- Published on Wednesday, 29 May 2013 01:00
- Written by Pete Borello - Staff Writeremail@example.com
Photo By: Courtesy of David Buchanan
Andrew Buchanan of Los Altos Hills tied for fourth at last week’s Northern California boys golf championships in Patterson.
There are days when an even-par round leaves a competitive golfer feeling less than satisfied. May 20 wasn’t one of those days for Andrew Buchanan.
“I was happy to get even par,” said the Los Altos Hills resident, who shot a 72 to finish tied for fourth at last week’s Northern California Boys Golf Championships in Patterson. “It was really windy.”
Those winds – which Buchanan estimated at 20-25 mph – made the rigorous Ranch Course at Diablo Grande Golf & Country Club even more challenging.
Soon after teeing off, Buchanan realized it wasn’t going to be a day of record-low rounds for those in the 96-player field, and the Menlo School senior adjusted his expectations accordingly.
“I just tried to keep it around par for most of the day to move on (to state),” he said. “I thought that making par in those windy conditions would probably do it.”
Buchanan was right. He finished only four shots behind winner Ryan Maund of Foothill High and easily advanced to the state championships. The top nine individuals – along with the first-, second- and third-place teams – qualified for state, scheduled June 5 at Quail Lodge & Golf Club in Carmel.
“I don’t know the course, but I know the field will be really strong,” said Buchanan, bound for Southern Methodist University in the fall. “It will be a fun day.”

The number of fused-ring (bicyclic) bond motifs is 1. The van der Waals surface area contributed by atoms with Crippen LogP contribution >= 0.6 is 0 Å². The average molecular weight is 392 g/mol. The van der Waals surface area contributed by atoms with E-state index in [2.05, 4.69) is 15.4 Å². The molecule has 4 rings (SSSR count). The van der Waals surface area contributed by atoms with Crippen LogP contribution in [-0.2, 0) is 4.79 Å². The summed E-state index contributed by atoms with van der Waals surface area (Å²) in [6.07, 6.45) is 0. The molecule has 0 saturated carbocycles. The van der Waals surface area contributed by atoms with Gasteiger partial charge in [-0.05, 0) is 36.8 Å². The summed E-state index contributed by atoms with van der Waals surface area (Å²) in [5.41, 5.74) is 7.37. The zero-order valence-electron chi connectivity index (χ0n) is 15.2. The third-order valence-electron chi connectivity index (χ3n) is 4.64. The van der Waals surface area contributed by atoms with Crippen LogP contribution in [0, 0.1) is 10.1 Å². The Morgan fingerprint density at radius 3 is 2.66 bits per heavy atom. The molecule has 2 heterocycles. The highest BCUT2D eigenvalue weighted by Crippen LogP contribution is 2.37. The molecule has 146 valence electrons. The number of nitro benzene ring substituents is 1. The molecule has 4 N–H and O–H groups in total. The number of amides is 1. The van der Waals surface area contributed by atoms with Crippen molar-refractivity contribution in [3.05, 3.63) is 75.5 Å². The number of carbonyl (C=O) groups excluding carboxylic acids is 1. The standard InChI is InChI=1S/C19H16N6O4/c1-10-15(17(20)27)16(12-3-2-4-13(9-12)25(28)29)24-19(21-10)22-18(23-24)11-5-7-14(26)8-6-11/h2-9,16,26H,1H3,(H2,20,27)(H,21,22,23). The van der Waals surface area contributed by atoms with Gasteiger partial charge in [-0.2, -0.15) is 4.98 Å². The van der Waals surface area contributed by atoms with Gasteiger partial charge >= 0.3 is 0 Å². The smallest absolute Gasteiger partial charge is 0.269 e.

The Quail course is significantly shorter than the one Buchanan played at Diablo Grande, which he described as “short and skinny off the tee.” Tee shots that strayed too far left or right often landed in high weeds.
“I lost two balls in the hazards, which led to bogeys,” said Buchanan, who had as many bogeys (four) as birdies and made par on the other 10 holes. “It was tough off the tee, but the rest of the course was pretty manageable.”
The winds were not, however, making drives more of an adventure. Putting proved crucial, and Buchanan sank some long ones early. He drained a 15-foot birdie putt and a 12-footer for par.
“It was nice to putt well early on,” said Buchanan, who birdied two of his first three holes and was 1-under par at the turn. “It gives you confidence and you don’t second-guess yourself later on.”
Buchanan, who had one of the earliest tee times, capped his round by draining a 10-foot putt for par.
“Not making worse than par was really big,” he said. “By staying even, I knew I would make it to state without worrying. It was really comforting and I got to enjoy my lunch.”